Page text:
Eyes on the Prize
SSHS grad goes from ‘Wildcat TV’ to Emmy-winning producer
Patti Sells | News-Telegram Feature Editor

Nov. 19, 2006 - Kimberly Ridling Pearson, who got her start locally with "Eye of the Cat" and "Wildcat TV," was recently a recipient of an Emmy Award for her work as a morning producer of "Daybreak" at WFAA-TV Channel 8.

Pearson, a 1998 Sulphur Springs High School graduate, was awarded an Emmy for Best Morning Newscast in Texas at the 4th Annual Lone Star Emmy Awards held Oct. 21, at the Verizon Theater in Houston.

"I feel very lucky and honored," said Pearson, who at 25 is one of the youngest in the broadcasting market to received the award. "Some have been working at it for years, and here I am, the first time at bat, and I get it."

The youngest child of Gene and Sue Ridlings’ four children, Pearson was a "go-getter" from a very young age, according to her mother. 

"Most kids, even while in college, don't know what they want to do. This child has always known what she wanted to do," said Sue, who accompanied her daughter to the black-tie event.  "It seems everything she decides to do, she goes for it and manages to get it." 

Pearson, who grew up  watching the newscasts of Clarice Tinsley and Gloria Campos, said she took an interest in local news and world events at an early age.

"I really can't explain it — I was just drawn to news," Pearson said. "That's all I ever wanted to do."

Sue said bedtime, as it is for most parents, was always a struggle. The difference, however, was not that her young daughter wanted to stay up to play or talk on the phone — she wanted to watch the 10 o'clock news.

"She was reading the newspaper from front to back," recalled Sue. "She was the one keeping us informed of local happenings and current events."

When Pearson was in the tenth grade at Sulphur Springs High School, she announced to her parents that she was going to graduate the next year.

"We didn't really want her to do that," admitted Sue. "She was very involved in drill team and other activities. We told her she was going to miss out on so much. But she said, 'No. I know exactly what I want to do, and I'm ready to get on with it.'"

Her daughter took dual credit classes and some college classes, all the while holding down a job, as well.

"She's always been very serious and very focused," explained Sue.

Pearson did, in fact, graduate the next year, and on college career day put university representatives through a rigorous line of questioning as to why she should choose their school over others. In the end, Pearson decided to stay close to home and attend classes at Texas A&M University-Commerce, majoring in broadcast journalism.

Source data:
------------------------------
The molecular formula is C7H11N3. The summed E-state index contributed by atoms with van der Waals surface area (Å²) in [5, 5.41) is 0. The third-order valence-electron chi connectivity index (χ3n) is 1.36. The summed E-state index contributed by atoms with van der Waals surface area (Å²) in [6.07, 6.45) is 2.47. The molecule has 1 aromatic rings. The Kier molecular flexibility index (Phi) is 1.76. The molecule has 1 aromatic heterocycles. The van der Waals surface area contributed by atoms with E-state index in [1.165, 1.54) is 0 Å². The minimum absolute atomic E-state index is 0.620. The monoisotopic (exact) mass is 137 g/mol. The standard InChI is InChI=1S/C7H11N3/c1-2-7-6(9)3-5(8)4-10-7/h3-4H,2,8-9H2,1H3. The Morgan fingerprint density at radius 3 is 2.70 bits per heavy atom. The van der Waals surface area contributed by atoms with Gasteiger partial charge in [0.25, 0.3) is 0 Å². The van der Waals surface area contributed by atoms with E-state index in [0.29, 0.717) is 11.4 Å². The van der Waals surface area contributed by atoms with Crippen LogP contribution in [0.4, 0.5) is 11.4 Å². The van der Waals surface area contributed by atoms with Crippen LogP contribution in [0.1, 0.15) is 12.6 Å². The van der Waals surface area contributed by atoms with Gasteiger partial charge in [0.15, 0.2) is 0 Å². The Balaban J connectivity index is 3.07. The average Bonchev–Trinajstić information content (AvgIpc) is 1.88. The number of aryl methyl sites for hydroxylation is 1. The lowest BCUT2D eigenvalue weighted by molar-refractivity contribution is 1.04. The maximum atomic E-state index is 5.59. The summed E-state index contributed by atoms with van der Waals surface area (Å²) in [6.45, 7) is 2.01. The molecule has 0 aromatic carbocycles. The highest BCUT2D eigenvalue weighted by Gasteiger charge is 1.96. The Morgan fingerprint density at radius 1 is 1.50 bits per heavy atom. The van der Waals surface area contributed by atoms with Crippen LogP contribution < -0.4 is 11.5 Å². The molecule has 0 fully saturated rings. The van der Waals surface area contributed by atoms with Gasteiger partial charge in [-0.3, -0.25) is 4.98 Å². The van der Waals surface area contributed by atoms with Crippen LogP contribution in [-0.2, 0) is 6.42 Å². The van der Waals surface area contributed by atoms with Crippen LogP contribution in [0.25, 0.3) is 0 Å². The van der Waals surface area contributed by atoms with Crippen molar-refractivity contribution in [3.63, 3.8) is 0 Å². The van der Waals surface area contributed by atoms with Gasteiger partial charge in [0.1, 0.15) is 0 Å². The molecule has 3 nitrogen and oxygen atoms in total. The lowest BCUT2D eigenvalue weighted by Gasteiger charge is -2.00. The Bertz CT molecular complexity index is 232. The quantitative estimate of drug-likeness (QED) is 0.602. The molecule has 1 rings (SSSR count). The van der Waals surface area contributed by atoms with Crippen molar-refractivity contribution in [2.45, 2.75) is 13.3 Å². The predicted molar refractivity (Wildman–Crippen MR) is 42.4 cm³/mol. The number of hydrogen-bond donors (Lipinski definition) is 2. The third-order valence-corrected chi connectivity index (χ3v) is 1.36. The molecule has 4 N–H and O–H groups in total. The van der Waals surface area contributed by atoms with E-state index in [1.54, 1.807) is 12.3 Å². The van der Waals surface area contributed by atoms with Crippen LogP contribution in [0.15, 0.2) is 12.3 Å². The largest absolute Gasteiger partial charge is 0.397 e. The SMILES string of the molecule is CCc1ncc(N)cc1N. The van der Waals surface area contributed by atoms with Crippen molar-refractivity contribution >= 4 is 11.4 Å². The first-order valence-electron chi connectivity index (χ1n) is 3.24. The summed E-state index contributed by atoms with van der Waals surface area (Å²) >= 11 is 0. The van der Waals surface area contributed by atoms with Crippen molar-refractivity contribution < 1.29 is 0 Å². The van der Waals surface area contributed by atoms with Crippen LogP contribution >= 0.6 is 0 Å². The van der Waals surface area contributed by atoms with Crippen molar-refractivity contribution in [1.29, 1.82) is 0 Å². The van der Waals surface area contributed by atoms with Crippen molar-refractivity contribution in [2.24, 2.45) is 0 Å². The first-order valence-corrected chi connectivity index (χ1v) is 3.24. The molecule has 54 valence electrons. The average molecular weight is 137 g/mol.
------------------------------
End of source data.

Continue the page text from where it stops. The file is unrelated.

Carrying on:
In spite of her degree plan not calling for an internship, her mother said, she insisted on pursuing that avenue because she felt it would look good on her resume.

Setting her sights on Channel 8 in Dallas, she persistently called and e-mailed every day until she got "one of only a handful of internships" during her last semester.

"She told the lady at Channel 8, 'I know what I want. And I don't mind working for it,'" Sue remembered.

Sue also said that various people throughout this time had tried to discourage her daughter from going into the broadcasting field, saying it was very competitive and difficult to break in to. She was encouraged to take other classes as a back-up.

Not to be deterred, Pearson continued her pursuit. She graduated from the university system on a Saturday, and the following Wednesday had a job in the television broadcasting industry as a producer with Channel 25 in Waco. She was 20 years old.

Pearson said she took the job producing as a way to get her foot in the door and planned to work her way up and eventually get on camera reporting the news, her ultimate goal. However, she soon discovered she liked being the one who called the shots.

"She's very much a perfectionist and likes to be the one giving the orders," said her mother, laughing. 

In 2005, after three years with Waco's Channel 25, Pearson ended up back in Dallas at Channel 8 as the morning producer of "Daybreak," which can be seen from 5 a.m. to 7 a.m. 

Pearson's Emmy nomination came in June for producing "on the spot coverage" of tornadoes that ripped through Allen and McKinney.

"She never makes a big deal out of anything and never brags," said Sue, who recalled the night Pearson told them of her nomination. "She just nonchalantly said, 'Oh, by the way, I was nominated for an Emmy.' At the awards dinner she was just so calm. I was the one who was a nervous wreck." 

Trying to be of help, Sue restlessly told her daughter, 'It's such an honor to be nominated even if you don't win." Whereas, Pearson quickly replied, "Mom, that's what losers say!"

Pearson plans on staying in the Dallas market and hopes to eventually become an executive producer or news director. 

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